Taipei Times: How is Citibank faring amid the ongoing European debt crisis when compared with the global financial crisis of 2008?
Stephen Bird: We are in a much better position than in 2008 because the US mortgage crisis was a much bigger problem for Citibank. US housing was a much larger problem than Europe for the company. Our exposure is a net US$6 billion for Europe [as of March 31], which is very manageable, compared with US$1.9 trillion on the balance sheet.
However, Europe’s debt woes are a very large problem for the world. We don’t underestimate its impact or importance. They are a drag on global growth and Asia is not immune to the slowdown.
Asia, which represents the world’s best growth opportunity, has a number of huge fundamentals in its favor, though. Two-thirds of the world’s population lives here, and the region’s urbanization and digitization are in a mature stage, allowing connectivity between Asian countries.
Regional trade has doubled in the last five years and we expect Asia to grow by two to three times faster than the developed world economically. Therefore, we feel great about our position in the region and will enjoy fast growth because of the fundamental rebalancing of the world’s economy.
The sovereign debt issue makes us more cautious about the way we evaluate investment and the way we build our business.
TT: Lately, Citibank has offloaded its stakes in foreign banks in Turkey, India and Shanghai. Will the company scale back investment in Taiwan?
Bird: Citibank has no plans or need to cut investment in Taiwan. Since we entered the market in 1964, we have continued to invest here. Last year, it was the second-most profitable lender among all its peers.
Citibank sold minority positions in those foreign banks to prepare for Basel III compliance. Minority positions carry high capital charges, so it was a natural thing to sell those positions. When you have good capital strength, you can keep investing in your core business.
Taiwan's success is what Citi wants to be ... We acquired the local Bank of Overseas Chinese (華僑銀行) in 2007 and scaled up to a much larger position in the local market. Clients very quickly felt the benefit of being part of Citibank. Last year, Taiwan contributed about 15 percent of all net income in Asia. That is what Citi wants to do.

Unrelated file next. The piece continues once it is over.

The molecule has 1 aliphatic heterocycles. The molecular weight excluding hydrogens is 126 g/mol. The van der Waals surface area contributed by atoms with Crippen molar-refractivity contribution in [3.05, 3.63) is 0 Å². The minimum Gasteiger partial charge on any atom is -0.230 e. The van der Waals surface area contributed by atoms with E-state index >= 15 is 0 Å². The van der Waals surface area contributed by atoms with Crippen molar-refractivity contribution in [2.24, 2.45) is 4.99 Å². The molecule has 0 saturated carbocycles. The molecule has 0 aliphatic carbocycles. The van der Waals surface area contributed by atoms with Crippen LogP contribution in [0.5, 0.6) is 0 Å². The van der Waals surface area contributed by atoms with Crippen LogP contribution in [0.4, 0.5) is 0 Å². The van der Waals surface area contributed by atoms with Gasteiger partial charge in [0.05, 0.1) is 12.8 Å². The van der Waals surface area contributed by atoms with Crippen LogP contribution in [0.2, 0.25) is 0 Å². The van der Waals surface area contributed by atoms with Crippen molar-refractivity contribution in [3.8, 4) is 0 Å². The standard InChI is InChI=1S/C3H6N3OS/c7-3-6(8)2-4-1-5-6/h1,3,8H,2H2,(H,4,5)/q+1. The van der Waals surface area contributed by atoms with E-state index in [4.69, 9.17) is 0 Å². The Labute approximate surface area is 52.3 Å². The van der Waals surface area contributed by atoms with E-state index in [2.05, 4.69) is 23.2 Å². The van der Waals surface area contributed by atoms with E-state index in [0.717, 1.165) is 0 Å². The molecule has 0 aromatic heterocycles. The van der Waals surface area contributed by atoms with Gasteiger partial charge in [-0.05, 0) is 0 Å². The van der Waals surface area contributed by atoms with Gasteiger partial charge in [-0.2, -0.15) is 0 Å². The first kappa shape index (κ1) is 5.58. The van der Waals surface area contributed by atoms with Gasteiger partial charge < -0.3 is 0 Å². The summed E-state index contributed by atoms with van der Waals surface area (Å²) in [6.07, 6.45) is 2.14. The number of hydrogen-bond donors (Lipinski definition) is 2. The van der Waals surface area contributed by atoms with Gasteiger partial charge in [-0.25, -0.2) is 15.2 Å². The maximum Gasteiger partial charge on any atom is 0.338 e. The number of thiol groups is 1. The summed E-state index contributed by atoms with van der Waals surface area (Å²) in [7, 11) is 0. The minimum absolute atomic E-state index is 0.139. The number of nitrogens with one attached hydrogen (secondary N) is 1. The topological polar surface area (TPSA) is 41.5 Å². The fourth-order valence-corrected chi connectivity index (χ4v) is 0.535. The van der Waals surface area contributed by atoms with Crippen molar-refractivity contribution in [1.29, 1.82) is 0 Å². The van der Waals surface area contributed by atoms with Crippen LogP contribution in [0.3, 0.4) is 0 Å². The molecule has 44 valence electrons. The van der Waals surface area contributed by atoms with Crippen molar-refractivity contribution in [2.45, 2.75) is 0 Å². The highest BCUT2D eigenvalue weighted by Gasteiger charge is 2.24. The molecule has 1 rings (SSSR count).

TT: Would you share the group’s development plans in the region, especially in China, as the country is playing an increasingly important role in the world?
Bird: We have made significant progress. First, we applied for and obtained a credit card license. In fact, Citibank is the only international bank that has a credit card license nationwide in China. We have been testing the systems for the last two months and are going to launch the business after the summer.
The development is strategically important because we believe China is becoming more of a consumer as the country aims to focus more on domestic demand and grows less dependent on exports. We believe in the overwhelming demographics of 1.3 billion people. We have built branches in major cities near or inside huge retail malls where people work, shop, play and enjoy themselves.
Second, we have formed a joint venture securities company, an investment bank called Citi Orient. That is a fully approved deal and we are about to launch the business. That allows us to participate in the capital market in China, which we believe will become the largest capital market in the world eventually.